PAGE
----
This ride was to prove me I’m not a failure in everything. It was doing it to prove myself I can go over the pain (mentally and physically) to be better and act better and go further!
I make it to the top of Seymour. The moon is really lighting the night but I'm really tired. I decide to lay down and nap for 15 minutes. I start a timer and sleep on the floor of the washroom. When you’re tired, you don’t care where you are! I fall asleep and wake up with the alarm. I snooze it for another ten minutes and then wake up freezing! I completely forgot to wear all the clothes I had with me. After warming up with push ups, I decide to ride down to Deep Cove.
I arrive at Deep Cove stoked! The Third Triple Crown - 24+ Hours In
Two Triple Crowns done in a little over 24 hours.
It's 3am. I change, put on a chamois and eat a lot of food! And then I get the idea - there is a gas station open!!! I hope they will have what I need. I approach the employee at the cash door and ask him if he has Vaseline. It's 3 am and you ask a gas station employee Vaseline! Weird!
They had it and it was the best $4 I spent on that ride. I used ¼ of the tube in the chamois and get ready for Seymour!
I'm so slow. I'm pedaling slow, not straight at all. I'm imagining a nice warm bed. I tell myself if I reach the Baden Powell parking lot, I can take a nap. I sleep right on the side of the road, leaving the headlamp on next to me and the rear light on my bike on. I put on all my clothes which is not really enough for comfort and put an alarm for 1 hour. I need a break! I sleep but get woken up by every car driving by next to me on the road.
After 30 minutes, I wake up and decide to start again. I continue my way up. And at this moment again, I started thinking. I let the thoughts of my actions coming through, I work with them, I analyze some, I don't push feelings away. It’s like meditating... while pedalling. It brings some light. It also bringst me some fun as I am enjoying doing this ride. That’s the kind of moment I was searching.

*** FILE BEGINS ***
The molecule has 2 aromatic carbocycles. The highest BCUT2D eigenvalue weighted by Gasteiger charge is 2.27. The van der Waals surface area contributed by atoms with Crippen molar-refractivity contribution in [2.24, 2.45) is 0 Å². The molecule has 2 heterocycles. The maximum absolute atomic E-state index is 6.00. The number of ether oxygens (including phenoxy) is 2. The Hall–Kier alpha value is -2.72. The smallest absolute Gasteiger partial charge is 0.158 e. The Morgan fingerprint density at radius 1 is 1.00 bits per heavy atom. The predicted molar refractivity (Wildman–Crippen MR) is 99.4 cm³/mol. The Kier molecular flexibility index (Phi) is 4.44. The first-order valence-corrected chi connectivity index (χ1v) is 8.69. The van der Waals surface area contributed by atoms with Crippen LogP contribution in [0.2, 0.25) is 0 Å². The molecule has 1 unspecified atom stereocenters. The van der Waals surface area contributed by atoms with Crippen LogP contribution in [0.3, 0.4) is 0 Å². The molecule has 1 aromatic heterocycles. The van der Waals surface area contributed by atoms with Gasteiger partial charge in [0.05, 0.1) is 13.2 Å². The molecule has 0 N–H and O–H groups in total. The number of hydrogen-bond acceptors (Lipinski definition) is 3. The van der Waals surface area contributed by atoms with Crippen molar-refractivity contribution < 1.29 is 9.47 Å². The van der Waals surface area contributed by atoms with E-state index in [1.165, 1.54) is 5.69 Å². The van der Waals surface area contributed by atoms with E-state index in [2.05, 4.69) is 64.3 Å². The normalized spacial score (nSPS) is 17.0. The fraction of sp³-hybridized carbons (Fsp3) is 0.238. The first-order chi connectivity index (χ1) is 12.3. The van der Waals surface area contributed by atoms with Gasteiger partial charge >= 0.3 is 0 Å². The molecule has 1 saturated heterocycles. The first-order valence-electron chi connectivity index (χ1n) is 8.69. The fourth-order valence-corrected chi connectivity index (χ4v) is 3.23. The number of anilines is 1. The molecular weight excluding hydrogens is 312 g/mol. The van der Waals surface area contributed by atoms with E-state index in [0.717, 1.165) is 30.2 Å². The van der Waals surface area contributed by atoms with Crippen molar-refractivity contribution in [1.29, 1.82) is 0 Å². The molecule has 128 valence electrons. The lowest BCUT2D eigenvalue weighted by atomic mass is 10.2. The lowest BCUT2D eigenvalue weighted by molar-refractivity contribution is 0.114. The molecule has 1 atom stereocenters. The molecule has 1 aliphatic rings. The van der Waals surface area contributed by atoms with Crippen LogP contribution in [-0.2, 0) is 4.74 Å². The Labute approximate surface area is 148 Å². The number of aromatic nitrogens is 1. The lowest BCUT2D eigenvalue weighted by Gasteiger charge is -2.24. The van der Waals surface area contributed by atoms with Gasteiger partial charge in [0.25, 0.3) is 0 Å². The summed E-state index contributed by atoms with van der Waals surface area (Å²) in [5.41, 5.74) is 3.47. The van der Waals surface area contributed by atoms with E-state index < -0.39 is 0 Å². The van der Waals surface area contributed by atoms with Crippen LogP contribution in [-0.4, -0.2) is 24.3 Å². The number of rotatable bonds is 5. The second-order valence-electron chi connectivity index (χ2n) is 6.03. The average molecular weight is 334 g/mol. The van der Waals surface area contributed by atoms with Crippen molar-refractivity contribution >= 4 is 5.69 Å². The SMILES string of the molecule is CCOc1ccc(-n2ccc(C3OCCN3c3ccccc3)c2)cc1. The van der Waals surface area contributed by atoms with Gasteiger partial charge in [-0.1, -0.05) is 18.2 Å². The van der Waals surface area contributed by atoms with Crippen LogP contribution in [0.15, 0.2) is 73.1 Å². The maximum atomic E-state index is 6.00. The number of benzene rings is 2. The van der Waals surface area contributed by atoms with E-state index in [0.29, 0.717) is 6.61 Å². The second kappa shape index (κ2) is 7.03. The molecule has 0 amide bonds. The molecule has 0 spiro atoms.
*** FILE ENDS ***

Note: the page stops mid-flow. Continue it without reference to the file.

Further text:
After that, I also start using Instagram and Facebook. I see so many messages and answers to my stories. I was so surprised! Really! You can’t imagine how good it felt seeing the answers and all the messages cheering for me through this crazy ride. I chatted with some while pedalling up and it made the uphill easier! I thank you all for that support you gave me! Keep your mind busy, think positive and you’ll make it up. Even when you clearly hate this moment! I did hate it for a few minutes. I hated that climb! But I knew I’d love to be up there and will consider it done once I was there.
Sunday, 8am. 7500m up and 190kms. I only have 2 mountains left! This night has been a long one and clearly the hardest part. It took me forever to climb Seymour twice in a row, but it is behind me now. I left my knees behind me as well.
Time to ride down. I decided to head down Dale’s. I forgot how demanding that trail is. This is a classic in the BCBR North Shore edition. It's a technical trail, full of rocks and janky moves. It fits great in my ride.
I arrive down at the bottom and go get a coffee. I might drink 5 coffees a year maximum. When I do, I’ll stay awake for hours and get a crazy boost! I make the best cocktail ever, a double espresso, a Coke, some ibuprofen and a pain killer pill.
Time for a third time up Grouse Mountain!
I have so much energy that I don't stop at all until the top of the windmill. No breaks. I get passed by a small kid though at some point who was reaching for his dad to get a pull. I want to ask the dad to pull me too.
I arrive on top of Grouse and look at Seymour to my left and Cypress to my right. I know I'm going to reach my goal and it's a good feeling. Although, to make sure I have enough elevation to make my 10,000 meters goal, I decide to ride down from the windmill to the lodge... and back up again. A bonus mini lap.
I rode Jetboy a day and half ago, in the dark, in the wet. I want to enjoy this one now and so I decide to “race” the segment, non-stop, from the lodge. Let me tell you, it’s a long one, a really steep one and my brakes were working hard.
Anthony with his 170-165mm travel Rocky Mountain Altitude that he rides in Position 4 with an Assegai Double Down Max grip front tire and a DHF rear tire. With Cushcore Pro front and rear, this is not your classic XC bike.
At the Capilano Dam, I meet my friend Sean with another espresso! Oh man.. two espressos, I'll start to climb trees!